6. Serve warm or chilled. Store chilled and consume within 2 days for best flavor.

Serves 2 as a salad topping

For the 5-Spice Tamari Almonds
1. Preheat the oven to 325° F.

2. In a 13 x 9-inch metal or ceramic baking dish, combine the almonds, agave, tamari, and 5-spice powder. Stir until the nuts are completely coated. Sprinkle with salt.

3. Roast the nuts for 16 to 18 minutes, stirring occasionally, until a sticky glaze forms. Remove from the oven and immediately transfer the nuts to a lightly oiled sheet of parchment paper or aluminum foil, and use a fork to break apart any clumps of nuts.

4. Once completely cool, store the nuts in a tightly covered container. Use within 2 weeks.

Makes 1½ cups

LINNELL’S NOTES
1. Chinese 5-spice powder is a blend of star anise, cinnamon, fennel, cloves, and Sichuan pepper. Jars of it can be found in the spice aisle of Asian markets.

2. Tamari is a Japanese soy sauce. If you follow a gluten-free diet, look for bottles of tamari that are wheat-free/gluten-free.

3. Save yourself a step and purchase pre-toasted sesame seeds at your Asian market.

4. I made the 5-Spice Tamari Almonds, the salad dressing, and the Lemongrass Tofu the day before serving.

5. My Lemongrass Tofu had absorbed the marinade and was golden-dark brown by the end of the first 20 minute cook time.

6. I felt that making the nuts not only added work, but also an added another tamari-flavored ingredient. The next time I make this salad, I will add freshly toasted plain almond pieces to the salad.

7. I added a splash of rice vinegar to the salad dressing, because I felt like it needed it.

8. Do not toss the salad with all of dressing. You will only need a fraction of the dressing or it will overwhelm the other ingredients. Keep in mind, also, that all the ingredients will take on the color of the dressing.

Enjoy!

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Cavatappi withSpinach, Beans, and Asiago Cheese

Part green salad and part pasta salad, but all parts delicious and fresh! Pair this Italian-influenced salad with rustic artisan bread for a quick and healthy meatless supper or throw it together for easy entertaining. With only nine simple ingredients, this salad is big on taste and big on convenience.

Cavatappi With Spinach, Beans, and Asiago Cheese
The Best of Cooking Light

Ingredients:
8 cups coarsely chopped spinach
4 cups hot cooked cavatappi (about 6 ounces uncooked spiral-shaped pasta)
2 tablespoons olive oil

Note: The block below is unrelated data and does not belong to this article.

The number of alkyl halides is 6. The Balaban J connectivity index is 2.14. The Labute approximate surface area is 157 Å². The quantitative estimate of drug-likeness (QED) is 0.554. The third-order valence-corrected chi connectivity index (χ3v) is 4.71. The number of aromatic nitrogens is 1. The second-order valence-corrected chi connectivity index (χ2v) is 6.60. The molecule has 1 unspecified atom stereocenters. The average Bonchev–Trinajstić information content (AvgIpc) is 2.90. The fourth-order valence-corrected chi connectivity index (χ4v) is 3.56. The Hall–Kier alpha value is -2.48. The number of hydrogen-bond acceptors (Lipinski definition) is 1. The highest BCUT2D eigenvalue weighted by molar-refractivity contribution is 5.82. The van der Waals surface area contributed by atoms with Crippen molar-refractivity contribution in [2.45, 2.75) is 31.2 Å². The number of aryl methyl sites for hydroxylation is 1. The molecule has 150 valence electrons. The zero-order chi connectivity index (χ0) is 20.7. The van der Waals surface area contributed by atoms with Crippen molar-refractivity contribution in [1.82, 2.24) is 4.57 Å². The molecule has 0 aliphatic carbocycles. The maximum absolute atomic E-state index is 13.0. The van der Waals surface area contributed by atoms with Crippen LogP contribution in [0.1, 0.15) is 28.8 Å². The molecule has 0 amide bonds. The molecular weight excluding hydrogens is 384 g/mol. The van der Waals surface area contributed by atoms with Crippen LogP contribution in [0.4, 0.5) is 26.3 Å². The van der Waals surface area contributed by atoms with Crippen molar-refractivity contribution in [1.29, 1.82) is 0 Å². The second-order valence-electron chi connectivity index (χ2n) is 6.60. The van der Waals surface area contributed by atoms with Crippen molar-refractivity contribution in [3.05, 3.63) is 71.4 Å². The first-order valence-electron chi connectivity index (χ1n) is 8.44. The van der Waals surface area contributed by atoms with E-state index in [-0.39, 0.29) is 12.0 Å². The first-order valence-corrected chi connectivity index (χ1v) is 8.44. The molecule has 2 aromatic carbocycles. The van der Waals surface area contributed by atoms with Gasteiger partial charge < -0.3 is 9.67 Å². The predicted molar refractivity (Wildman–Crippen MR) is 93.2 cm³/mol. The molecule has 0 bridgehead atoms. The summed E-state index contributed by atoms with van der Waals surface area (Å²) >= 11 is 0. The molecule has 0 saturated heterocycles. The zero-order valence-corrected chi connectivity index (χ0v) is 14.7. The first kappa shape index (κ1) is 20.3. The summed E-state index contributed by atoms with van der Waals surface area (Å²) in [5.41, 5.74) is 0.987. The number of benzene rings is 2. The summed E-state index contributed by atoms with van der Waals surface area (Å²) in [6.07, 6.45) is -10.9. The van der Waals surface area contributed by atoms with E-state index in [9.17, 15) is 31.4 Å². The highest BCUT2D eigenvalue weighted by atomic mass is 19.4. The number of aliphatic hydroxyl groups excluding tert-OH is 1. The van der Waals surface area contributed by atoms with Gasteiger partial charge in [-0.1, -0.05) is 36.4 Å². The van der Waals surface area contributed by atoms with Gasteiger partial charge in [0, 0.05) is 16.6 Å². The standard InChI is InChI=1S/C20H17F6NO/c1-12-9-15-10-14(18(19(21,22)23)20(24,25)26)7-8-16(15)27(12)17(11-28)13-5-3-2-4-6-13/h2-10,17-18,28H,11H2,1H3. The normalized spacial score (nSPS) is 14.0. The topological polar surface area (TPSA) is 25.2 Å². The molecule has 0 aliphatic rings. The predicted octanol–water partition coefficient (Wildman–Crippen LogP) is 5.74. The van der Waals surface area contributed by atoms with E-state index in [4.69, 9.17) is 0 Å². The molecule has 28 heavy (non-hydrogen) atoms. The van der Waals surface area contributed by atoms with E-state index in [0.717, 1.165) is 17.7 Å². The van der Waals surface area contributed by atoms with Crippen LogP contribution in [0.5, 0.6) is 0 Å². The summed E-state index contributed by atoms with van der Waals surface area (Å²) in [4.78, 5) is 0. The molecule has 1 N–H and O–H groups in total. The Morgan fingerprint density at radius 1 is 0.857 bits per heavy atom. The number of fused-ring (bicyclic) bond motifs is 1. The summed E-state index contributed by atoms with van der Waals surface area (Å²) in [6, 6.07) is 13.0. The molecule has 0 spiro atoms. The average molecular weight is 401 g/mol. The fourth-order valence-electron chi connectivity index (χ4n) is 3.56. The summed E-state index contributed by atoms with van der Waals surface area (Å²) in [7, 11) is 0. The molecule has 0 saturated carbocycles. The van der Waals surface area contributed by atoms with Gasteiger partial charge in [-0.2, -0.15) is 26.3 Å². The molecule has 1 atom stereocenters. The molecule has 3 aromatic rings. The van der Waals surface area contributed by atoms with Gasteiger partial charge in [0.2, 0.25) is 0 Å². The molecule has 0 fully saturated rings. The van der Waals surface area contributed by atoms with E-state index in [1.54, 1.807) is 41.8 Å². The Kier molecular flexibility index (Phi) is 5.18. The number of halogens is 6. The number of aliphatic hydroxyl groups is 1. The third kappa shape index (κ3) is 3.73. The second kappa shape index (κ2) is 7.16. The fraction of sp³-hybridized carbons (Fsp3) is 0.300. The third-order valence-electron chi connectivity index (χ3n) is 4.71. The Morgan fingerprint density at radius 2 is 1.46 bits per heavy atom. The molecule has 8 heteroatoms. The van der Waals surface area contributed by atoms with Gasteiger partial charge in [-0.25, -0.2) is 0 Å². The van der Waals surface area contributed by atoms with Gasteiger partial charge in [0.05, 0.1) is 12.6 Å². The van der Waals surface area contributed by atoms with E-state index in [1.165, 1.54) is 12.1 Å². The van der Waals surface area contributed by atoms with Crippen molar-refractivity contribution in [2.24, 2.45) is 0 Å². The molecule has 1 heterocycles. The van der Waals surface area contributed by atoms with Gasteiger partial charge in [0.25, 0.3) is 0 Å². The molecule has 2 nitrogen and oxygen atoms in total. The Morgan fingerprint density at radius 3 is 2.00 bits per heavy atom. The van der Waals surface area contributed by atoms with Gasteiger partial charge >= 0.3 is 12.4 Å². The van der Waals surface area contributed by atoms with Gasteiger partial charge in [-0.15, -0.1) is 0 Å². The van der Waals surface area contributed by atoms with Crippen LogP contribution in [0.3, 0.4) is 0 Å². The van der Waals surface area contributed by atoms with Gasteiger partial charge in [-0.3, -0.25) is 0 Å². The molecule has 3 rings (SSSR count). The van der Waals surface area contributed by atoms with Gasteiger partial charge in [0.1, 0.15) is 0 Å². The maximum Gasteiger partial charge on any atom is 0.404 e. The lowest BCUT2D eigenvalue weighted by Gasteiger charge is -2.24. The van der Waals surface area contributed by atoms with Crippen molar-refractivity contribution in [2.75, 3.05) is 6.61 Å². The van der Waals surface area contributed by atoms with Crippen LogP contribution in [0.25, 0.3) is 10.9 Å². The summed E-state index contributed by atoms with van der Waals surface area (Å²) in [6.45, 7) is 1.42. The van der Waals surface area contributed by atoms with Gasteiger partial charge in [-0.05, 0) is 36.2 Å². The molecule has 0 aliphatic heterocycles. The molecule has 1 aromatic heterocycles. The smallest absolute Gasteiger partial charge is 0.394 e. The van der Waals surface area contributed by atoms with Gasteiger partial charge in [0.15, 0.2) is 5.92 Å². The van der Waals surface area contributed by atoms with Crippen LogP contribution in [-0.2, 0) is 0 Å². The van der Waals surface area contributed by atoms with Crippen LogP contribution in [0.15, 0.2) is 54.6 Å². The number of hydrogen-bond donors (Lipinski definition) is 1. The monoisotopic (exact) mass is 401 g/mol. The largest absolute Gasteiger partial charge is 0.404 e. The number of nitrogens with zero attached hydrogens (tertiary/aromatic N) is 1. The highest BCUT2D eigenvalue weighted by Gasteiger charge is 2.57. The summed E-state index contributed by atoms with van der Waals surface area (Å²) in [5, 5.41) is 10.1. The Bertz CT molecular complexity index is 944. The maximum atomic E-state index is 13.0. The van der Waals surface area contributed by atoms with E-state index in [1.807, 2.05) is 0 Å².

1/4 teaspoon salt
1/4 teaspoon black pepper
1 can cannellini beans or other white beans, drained
2 garlic cloves, crushed
1/2 cup (2 ounces) shredded Asiago cheese
Freshly ground black pepper (optional)

Directions:
Combine first 8 ingredients in a large bowl, and toss well. Sprinkle with freshly ground black pepper, if desired.

Yield: 4 servings.

Linnell’s Notes:
1. Cavatappi is also known as cellentani, spirali or tortiglione.
2. Maybe I packed too much chopped spinach into each cup while measuring it out, but this made much more than 4 servings.
3. I thinly shaved the Asiago instead of shredding it.
4. In a side note, the recipe states, “The warm cavatappi slightly wilts the spinach and softens the cheese during tossing.”

Enjoy!

Update (6/24/13): I made this salad again, but with some substitutions and additions.  I used cavatelli instead of cavatappi and replaced the regular olive oil with Meyer lemon infused olive oil. Cherry tomatoes, fresh off the vine, were sliced in half and added to the salad along with some toasted pine nuts. Very nice!

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The famous Iron Chef Masaharu Morimoto recently lost 40 pounds in three months. How did Morimoto manage to lose so much weight? In a Food Network Magazine interview he said that he cut calories, took walks, sweat as much as he could, limited his alcohol intake, and had his wife do the cooking at home. High-protein tofu was a big part of his new diet. His wife Keiko’s easy recipe for Mashed Tofu and Spinach Salad combines great-for-you tofu with good-for-you spinach. It’s a winning recipe that would make Popeye proud!

Mashed Tofu and Spinach Salad (Shira-Ae)
Recipe by Masaharu Morimoto

Ingredients:
One 14-ounce package firm tofu
Kosher salt
8 cups spinach leaves
1 tablespoon sesame seeds
1½ teaspoons sugar
1 teaspoon mirin (sweet rice wine)
1 teaspoon salt

Directions:
1. Drain the tofu and wrap in paper towels to absorb excess water. Puree in a food processor until smooth, then transfer to a bowl and set aside.

2. Bring a large pot of salted water to a boil. Fill a bowl with ice water. Cook the spinach in the boiling water until wilted, about 2 minutes, then drain and plunge it into the ice water. Drain and squeeze out the excess water.

3. Toast the sesame seeds in a skillet over medium-low heat, tossing, until golden, about 3 minutes. Cool, then grind in a spice grinder. Stir the ground seeds, sugar, mirin, soy sauce and spinach into the tofu. Season with salt.

Serves 2.

Linnell’s Notes:
1. Please note that this recipe only serves 2 people. 8 cups of spinach leaves cooks down to nothing, especially since you squeeze it out after cooking it. I cooked 9 cups of spinach leaves, but after looking at the tofu-spinach ratio, I probably should have cooked 10 cups.

2. One cup of cooked unsalted spinach already has 126 mg of salt in it, so I did not add the full teaspoon of salt at the end. I only added a pinch of salt.

3. I make life easier by purchasing containers of pre-roasted sesame seeds at Asian markets. I keep these seeds in my freezer until they are needed.

4. Adding a little bit of crushed red pepper flakes would give this recipe a little kick.

Enjoy!